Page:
Subject(s)
COVID-19 , Neoplasms/psychology , Physical Distancing , Physician-Patient Relations/ethics , Telemedicine , Truth Disclosure , COVID-19/epidemiology , COVID-19/prevention & control , COVID-19/psychology , Emotional Intelligence , Humans , Neoplasms/diagnosis , Physicians/ethics , Physicians/psychology , Psycho-Oncology/methods , SARS-CoV-2 , Telemedicine/ethics , Telemedicine/methods , Telemedicine/standards
8.
Perspect Med Educ ; 10(4): 238-244, 2021 08.
Article in English | MEDLINE | ID: covidwho-1141531

ABSTRACT

In this article the authors review the current-day definition of professionalism through the lens of the two ongoing pandemics: COVID-19 and racism. The pandemics have led to contemporary practice-related questions, such as: does professionalism entail that health care providers (HCP) be compelled to treat patients without PPE or if patients refuse to wear masks? And what role do HCP play in society when confronted with glaring health disparities and police brutality? The authors propose using care ethics as a theory to view professionalism, as it takes into account broadly encompassing relationships between HCP and society, history and context. Professionalism viewed through a care ethics lens would require professionalism definitions to be expanded to allow for interventions, i.e., not just refrain from doing harm but actively interfere or take action if wrong is being witnessed. Principles related to the primacy of patient welfare need to be re-addressed to prevent systematic self-sacrifice which results in harm to HCP and burnout. Mature care should be a characteristic of professionalism ensuring that HCP care for the sick but be practically wise, highlighting the importance of balancing too little and too much care for self and others. Professionalism needs to be viewed as a bi-directional relational exchange, with society demonstrating solidarity with those providing care. Additionally, given the scale of health disparities, simply stating that HCP need to work towards social justice oversimplifies the problem. Professionalism needs to encompass incorporating critical action and critical pedagogy into health care training and the health care profession to demonstrate solidarity with those impacted by racism.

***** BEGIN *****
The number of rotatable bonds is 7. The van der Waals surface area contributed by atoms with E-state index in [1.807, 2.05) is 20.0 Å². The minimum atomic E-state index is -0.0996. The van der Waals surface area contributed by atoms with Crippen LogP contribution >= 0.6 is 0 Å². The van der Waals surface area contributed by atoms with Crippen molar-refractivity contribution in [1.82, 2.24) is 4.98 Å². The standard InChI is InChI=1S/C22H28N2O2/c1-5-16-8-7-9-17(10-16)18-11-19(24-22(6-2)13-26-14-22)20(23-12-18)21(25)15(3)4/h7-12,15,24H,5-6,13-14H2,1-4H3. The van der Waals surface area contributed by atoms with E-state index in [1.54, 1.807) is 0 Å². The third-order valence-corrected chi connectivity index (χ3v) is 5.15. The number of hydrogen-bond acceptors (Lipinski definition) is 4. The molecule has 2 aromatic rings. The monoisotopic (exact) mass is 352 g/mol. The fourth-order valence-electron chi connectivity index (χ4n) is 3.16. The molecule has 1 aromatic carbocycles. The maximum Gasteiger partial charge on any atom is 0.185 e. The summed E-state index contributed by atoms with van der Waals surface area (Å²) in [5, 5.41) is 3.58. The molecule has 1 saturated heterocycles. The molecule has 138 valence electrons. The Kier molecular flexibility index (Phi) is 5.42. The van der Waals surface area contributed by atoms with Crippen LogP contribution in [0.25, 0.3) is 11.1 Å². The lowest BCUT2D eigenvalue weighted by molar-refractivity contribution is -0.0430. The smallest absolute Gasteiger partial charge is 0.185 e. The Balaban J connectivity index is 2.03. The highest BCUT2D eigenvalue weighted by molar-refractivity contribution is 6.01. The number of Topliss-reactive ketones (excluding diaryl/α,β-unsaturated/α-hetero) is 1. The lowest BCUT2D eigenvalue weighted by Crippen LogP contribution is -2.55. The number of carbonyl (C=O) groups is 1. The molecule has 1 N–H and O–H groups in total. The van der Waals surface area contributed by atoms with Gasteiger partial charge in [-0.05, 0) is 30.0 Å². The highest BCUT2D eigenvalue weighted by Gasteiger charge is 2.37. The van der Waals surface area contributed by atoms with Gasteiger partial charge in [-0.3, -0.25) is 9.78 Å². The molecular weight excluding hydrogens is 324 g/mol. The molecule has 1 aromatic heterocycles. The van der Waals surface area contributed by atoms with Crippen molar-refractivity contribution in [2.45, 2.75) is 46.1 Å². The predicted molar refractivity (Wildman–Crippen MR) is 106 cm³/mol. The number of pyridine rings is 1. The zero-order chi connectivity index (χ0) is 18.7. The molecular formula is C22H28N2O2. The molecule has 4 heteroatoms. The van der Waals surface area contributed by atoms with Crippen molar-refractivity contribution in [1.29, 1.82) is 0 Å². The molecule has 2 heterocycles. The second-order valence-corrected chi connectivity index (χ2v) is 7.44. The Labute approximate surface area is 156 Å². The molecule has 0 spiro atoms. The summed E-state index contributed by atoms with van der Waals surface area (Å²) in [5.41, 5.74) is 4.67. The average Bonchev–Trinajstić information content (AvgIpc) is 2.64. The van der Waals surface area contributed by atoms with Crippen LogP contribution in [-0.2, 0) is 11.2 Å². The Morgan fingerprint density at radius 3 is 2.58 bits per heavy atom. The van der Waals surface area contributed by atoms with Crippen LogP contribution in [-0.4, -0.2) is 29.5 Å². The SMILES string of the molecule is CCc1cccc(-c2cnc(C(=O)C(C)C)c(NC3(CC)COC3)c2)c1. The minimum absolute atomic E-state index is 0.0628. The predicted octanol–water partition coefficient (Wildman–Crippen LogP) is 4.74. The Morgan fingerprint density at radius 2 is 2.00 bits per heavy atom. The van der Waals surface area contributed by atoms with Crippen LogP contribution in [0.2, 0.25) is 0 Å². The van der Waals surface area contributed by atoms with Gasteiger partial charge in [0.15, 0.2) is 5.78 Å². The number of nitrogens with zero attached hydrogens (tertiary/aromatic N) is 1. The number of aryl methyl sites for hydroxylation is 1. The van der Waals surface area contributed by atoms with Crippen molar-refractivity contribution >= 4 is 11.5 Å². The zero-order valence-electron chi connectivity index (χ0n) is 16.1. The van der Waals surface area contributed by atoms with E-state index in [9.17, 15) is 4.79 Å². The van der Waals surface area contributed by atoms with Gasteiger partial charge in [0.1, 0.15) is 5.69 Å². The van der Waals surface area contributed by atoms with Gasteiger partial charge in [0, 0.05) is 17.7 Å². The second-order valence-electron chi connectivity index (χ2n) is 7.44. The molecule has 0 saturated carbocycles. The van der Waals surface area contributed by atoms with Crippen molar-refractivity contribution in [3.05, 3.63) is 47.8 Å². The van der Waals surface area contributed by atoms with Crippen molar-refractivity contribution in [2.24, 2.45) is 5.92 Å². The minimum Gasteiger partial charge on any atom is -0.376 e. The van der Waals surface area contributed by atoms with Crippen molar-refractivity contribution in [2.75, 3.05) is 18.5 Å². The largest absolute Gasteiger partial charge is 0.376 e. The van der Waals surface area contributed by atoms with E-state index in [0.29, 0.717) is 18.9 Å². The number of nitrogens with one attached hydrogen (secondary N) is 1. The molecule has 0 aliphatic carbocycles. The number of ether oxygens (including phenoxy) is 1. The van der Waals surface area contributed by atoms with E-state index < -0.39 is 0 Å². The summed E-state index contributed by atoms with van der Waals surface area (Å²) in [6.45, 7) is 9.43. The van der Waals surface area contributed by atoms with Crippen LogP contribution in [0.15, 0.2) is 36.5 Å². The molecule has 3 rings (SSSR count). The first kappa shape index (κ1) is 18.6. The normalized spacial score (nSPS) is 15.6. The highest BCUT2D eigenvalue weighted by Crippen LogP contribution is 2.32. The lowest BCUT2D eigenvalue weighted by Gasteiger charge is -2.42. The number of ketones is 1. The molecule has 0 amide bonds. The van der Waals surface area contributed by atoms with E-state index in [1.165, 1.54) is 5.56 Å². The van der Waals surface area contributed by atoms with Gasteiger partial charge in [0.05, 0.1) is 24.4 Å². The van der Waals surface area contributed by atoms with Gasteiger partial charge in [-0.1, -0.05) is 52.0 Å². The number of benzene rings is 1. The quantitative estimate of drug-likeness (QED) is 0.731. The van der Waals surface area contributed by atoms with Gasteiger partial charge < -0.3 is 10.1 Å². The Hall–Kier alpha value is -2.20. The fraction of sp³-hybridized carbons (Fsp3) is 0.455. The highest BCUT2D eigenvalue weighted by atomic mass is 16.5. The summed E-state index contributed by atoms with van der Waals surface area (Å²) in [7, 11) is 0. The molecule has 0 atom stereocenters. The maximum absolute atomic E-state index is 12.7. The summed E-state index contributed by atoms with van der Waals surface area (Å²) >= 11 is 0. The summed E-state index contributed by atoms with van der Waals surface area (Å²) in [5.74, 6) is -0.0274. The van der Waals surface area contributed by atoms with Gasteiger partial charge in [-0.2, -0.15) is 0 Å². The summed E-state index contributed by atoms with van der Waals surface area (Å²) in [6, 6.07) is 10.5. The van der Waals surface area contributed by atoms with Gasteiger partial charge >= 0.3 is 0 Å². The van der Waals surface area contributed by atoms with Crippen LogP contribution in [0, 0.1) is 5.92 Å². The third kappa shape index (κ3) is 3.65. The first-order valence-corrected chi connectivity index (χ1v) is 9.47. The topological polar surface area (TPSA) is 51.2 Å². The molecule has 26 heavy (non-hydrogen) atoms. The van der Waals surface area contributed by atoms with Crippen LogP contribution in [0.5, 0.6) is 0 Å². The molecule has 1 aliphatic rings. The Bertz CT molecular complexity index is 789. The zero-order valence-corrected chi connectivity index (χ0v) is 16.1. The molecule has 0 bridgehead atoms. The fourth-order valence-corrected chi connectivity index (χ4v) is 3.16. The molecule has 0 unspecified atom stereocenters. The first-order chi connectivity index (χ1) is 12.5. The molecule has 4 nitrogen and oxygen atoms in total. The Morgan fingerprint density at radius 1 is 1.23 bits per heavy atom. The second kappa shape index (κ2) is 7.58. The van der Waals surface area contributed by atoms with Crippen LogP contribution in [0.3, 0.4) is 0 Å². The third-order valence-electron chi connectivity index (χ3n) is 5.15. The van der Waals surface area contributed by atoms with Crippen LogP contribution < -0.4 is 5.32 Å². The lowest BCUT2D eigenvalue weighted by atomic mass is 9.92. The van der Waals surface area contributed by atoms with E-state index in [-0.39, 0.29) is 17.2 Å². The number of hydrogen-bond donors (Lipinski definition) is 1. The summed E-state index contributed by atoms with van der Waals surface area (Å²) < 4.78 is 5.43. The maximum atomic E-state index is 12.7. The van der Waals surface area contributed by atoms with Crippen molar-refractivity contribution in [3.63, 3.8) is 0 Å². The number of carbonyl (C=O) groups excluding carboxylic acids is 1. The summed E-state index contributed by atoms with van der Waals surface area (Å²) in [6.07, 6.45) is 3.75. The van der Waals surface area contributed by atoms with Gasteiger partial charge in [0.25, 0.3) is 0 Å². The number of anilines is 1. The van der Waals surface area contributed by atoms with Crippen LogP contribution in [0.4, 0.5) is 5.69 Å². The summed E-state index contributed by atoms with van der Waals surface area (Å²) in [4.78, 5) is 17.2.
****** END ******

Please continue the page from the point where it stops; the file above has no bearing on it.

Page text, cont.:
Subject(s)
COVID-19 , Ethics, Medical , Pandemics , Physicians/ethics , Professionalism , Racism , Social Justice , Burnout, Professional , Delivery of Health Care/ethics , Education, Medical , Health Personnel , Healthcare Disparities , Humans , Physician-Patient Relations/ethics , SARS-CoV-2 , Social Discrimination , Violence
9.
HEC Forum ; 33(1-2): 45-60, 2021 Jun.
Article in English | MEDLINE | ID: covidwho-1030641

ABSTRACT

This paper introduces the model of Utilitarian Principlism as a framework for crisis healthcare ethics. In modern Western medicine, during non-crisis times, principlism provides the four guiding principles in biomedical ethics-autonomy, nonmaleficence, beneficence, and justice; autonomy typically emerges as the decisive principle. The physician-patient relationship is a deontological construct in which the physician's primary duty is to the individual patient and the individual patient is paramount. For this reason, we term the non-crisis ethical framework that guides modern medicine Deontological Principlism. During times of crisis, resources become scarce, standards of care become dynamic, and public health ethics move to the forefront. Healthcare providers are forced to work in non-ideal conditions, and interactions with individual patients must be considered in the context of the crisis. The COVID-19 pandemic has forced healthcare to shift to a more utilitarian framework with a greater focus on promoting the health of communities and populations. This paper puts forth the notion of Utilitarian Principlism as a framework for crisis healthcare ethics. We discuss each of the four principles from a utilitarian perspective and use clinical vignettes, based on real cases from the COVID-19 pandemic, for illustrative purposes. We explore how Deontological Principlism and Utilitarian Principlism are two ends of a spectrum, and the implications to healthcare as we emerge from the pandemic.